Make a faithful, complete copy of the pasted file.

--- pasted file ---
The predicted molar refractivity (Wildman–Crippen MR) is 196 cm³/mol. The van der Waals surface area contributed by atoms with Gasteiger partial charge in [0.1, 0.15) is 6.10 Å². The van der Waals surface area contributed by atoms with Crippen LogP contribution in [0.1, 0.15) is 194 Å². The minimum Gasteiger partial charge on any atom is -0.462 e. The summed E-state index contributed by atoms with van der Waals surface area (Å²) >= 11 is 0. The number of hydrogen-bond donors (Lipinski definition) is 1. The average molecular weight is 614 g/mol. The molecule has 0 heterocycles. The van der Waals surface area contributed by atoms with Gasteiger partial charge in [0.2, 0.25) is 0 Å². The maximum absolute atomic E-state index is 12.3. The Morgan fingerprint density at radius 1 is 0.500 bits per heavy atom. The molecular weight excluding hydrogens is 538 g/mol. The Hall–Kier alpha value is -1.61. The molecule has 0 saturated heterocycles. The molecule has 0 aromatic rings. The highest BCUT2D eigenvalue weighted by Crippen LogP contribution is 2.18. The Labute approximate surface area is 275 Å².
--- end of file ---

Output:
The predicted molar refractivity (Wildman–Crippen MR) is 196 cm³/mol. The van der Waals surface area contributed by atoms with Gasteiger partial charge in [0.1, 0.15) is 6.10 Å². The van der Waals surface area contributed by atoms with Crippen LogP contribution in [0.1, 0.15) is 194 Å². The minimum Gasteiger partial charge on any atom is -0.462 e. The summed E-state index contributed by atoms with van der Waals surface area (Å²) >= 11 is 0. The number of hydrogen-bond donors (Lipinski definition) is 1. The average molecular weight is 614 g/mol. The molecule has 0 heterocycles. The van der Waals surface area contributed by atoms with Gasteiger partial charge in [0.2, 0.25) is 0 Å². The maximum absolute atomic E-state index is 12.3. The Morgan fingerprint density at radius 1 is 0.500 bits per heavy atom. The molecular weight excluding hydrogens is 538 g/mol. The Hall–Kier alpha value is -1.61. The molecule has 0 saturated heterocycles. The molecule has 0 aromatic rings. The highest BCUT2D eigenvalue weighted by Crippen LogP contribution is 2.18. The Labute approximate surface area is 275 Å².